I’m a recovering autocratic parent and my first reaction used to be to point out what is wrong, spew out a advice and point out any lessons that should have been learned from the situation.  You can imaging how that would have turned out with my son that day on the slopes. Not good.

Instead, I had a chance to practice and put together some of the best parenting lessons of my life to transform a tough situation for both of us into a chance to connect and effectively coach my son.

Here are the three steps again.  These work best for children 5 and up that know how to speak well.  These communication techniques are also effective for adults and teens, just calibrate for the age of the person. .

STEP ONE: Pause and Observe.  What emotion are you experiencing?  What emotion is your child (or whomever) experiencing?  Susie Walton, in her Joy of Parenting course calls this the “heart connector” and recommends touching your heart prior to responding.  This is your chance to notice how you are being triggered as well as the emotion the other party is experiencing.

STEP TWO:  Connect and Relate.  Don’t share any  judgement and good advice at this point. Give a  genuine encounter movement and show that you know what they are experiencing by making an observation of their state without judging it.  A hug is also a great idea if they are in a place to really receive it. Eye contact helps and excessive talking doesn’t.  Notice that I didn’t say “connect and then correct”. Any correction, if necessary, has to come once your child calms down.

STEP THREE: One Small Next Step.  For frustration, anger, and many other emotions, coach or help you child make just one small step forward. For my son that day, getting one boot set in the ski was all he needed to get back on track.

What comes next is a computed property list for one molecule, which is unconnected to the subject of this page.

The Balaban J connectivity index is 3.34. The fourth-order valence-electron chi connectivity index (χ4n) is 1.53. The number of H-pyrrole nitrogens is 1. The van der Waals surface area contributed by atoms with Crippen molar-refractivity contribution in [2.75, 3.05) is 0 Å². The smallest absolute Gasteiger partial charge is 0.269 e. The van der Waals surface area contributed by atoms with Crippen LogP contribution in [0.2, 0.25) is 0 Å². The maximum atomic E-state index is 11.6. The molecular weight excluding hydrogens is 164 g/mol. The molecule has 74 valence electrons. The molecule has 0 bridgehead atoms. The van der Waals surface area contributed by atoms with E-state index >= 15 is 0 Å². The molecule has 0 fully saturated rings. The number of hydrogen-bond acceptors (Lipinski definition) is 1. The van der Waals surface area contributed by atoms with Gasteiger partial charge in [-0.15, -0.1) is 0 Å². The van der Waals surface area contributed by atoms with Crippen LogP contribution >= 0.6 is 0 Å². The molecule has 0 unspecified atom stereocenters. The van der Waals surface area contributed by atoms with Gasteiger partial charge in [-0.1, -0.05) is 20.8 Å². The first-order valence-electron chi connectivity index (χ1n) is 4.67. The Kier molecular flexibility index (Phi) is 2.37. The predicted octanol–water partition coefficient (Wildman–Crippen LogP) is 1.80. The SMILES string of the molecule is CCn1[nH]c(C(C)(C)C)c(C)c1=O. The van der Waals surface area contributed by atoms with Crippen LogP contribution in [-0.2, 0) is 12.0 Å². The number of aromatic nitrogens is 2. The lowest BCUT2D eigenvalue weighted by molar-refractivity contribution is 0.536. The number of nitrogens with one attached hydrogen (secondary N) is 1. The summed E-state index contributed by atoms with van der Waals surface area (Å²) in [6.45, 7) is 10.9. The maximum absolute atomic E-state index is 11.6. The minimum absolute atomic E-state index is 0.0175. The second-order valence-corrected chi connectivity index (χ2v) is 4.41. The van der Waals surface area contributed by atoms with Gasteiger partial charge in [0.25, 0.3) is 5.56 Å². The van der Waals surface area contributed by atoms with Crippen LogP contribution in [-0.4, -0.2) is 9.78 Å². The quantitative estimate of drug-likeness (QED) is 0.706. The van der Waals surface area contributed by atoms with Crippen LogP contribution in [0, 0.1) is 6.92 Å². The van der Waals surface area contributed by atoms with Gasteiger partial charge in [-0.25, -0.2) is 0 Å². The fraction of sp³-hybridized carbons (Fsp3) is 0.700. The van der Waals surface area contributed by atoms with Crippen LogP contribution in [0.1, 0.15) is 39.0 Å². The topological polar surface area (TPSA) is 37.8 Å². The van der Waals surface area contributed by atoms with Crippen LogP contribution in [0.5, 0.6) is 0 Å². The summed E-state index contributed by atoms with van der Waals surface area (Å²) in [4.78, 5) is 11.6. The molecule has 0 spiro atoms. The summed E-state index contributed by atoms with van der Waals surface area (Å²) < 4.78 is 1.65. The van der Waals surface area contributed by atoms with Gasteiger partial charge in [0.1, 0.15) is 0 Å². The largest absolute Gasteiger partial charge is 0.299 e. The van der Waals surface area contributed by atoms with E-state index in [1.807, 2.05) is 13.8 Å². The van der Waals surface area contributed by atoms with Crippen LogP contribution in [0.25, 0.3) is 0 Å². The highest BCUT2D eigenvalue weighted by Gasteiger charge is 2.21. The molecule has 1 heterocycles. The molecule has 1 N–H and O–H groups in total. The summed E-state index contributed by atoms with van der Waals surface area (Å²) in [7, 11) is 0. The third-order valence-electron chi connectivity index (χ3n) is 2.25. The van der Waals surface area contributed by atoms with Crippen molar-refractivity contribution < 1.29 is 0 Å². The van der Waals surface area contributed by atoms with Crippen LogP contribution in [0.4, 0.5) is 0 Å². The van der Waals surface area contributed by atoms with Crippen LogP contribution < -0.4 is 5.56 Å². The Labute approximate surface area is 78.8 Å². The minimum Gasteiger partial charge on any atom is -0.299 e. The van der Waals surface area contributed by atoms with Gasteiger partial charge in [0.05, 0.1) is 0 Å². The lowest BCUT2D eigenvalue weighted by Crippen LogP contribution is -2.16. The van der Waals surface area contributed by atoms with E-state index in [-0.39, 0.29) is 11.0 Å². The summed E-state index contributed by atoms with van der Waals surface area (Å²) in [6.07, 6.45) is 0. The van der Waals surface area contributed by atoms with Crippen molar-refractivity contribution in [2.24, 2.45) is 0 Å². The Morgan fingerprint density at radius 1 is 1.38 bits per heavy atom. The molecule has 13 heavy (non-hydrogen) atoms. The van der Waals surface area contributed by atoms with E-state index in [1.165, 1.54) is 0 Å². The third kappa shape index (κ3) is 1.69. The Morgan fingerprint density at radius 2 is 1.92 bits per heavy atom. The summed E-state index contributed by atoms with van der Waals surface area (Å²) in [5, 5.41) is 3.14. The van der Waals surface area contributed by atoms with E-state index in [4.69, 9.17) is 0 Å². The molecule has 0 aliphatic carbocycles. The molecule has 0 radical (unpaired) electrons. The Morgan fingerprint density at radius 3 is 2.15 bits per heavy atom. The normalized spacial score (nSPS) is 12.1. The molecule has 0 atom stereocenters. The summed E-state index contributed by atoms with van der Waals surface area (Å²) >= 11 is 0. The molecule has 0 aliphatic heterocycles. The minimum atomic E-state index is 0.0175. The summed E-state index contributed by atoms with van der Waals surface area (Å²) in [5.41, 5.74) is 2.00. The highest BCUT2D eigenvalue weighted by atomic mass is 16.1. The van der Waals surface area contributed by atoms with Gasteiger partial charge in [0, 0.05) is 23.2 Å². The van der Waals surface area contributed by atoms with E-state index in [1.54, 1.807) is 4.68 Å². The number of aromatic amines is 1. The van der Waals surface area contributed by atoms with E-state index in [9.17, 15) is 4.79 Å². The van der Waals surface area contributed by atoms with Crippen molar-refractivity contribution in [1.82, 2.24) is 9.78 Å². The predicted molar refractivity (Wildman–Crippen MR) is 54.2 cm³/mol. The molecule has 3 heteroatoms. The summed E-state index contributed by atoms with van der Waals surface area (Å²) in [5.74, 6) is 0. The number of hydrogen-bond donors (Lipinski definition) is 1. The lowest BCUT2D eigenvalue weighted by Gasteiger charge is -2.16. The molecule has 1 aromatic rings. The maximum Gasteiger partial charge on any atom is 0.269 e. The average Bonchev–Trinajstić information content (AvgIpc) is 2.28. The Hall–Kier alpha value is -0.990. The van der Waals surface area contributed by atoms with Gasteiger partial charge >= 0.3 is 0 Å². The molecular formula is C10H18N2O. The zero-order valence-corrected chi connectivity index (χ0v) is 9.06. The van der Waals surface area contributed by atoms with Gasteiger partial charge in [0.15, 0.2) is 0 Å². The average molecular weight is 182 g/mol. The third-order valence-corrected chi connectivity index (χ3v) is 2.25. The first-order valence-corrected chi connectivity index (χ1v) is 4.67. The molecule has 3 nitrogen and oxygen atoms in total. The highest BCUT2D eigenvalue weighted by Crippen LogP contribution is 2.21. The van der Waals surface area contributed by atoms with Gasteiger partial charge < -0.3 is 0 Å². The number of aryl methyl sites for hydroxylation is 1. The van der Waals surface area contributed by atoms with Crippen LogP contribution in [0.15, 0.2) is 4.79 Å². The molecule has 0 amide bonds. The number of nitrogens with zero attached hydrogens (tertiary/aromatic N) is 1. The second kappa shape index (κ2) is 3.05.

When you are dealing with your own emotional state of frustration or anger, the three steps are only slightly modified.

STEP ONE: Pause and Observe Yourself.  How do you feel?  Where do the body sensations cluster?  Sit with those feelings for as long as you practically can.

STEP TWO: Connect with your greater self.  Adjust your self talk to be kind to yourself.  When I find myself in harsh self talk about what I could or should have been doing I remind myself that “i’m did my best and I’ll do better next time.”

STEP THREE: One Small Step.  Figure out one small thing you can do to move forward and do it. Don't worry about the big picture or anything else going on.  If you have access to it, find what emotion you are in on Pam Dunn’s Tone of Voice table and follow the advice in the last column to “turn it around”.

Click here for Pam’s table and a chapter from her new book she pre-released to us last month.

Pam Dunn’s table is an amazing tool to learn and use. I’ve pulled out my workbook and referenced the table during conversations with my boys, colleagues, employees and friends.  It has always helped.  My personal goal as a parent and coach is to know this table well and to use this knowledge to help identify my emotions via my tone of voice and body gestures and those of the people in my life.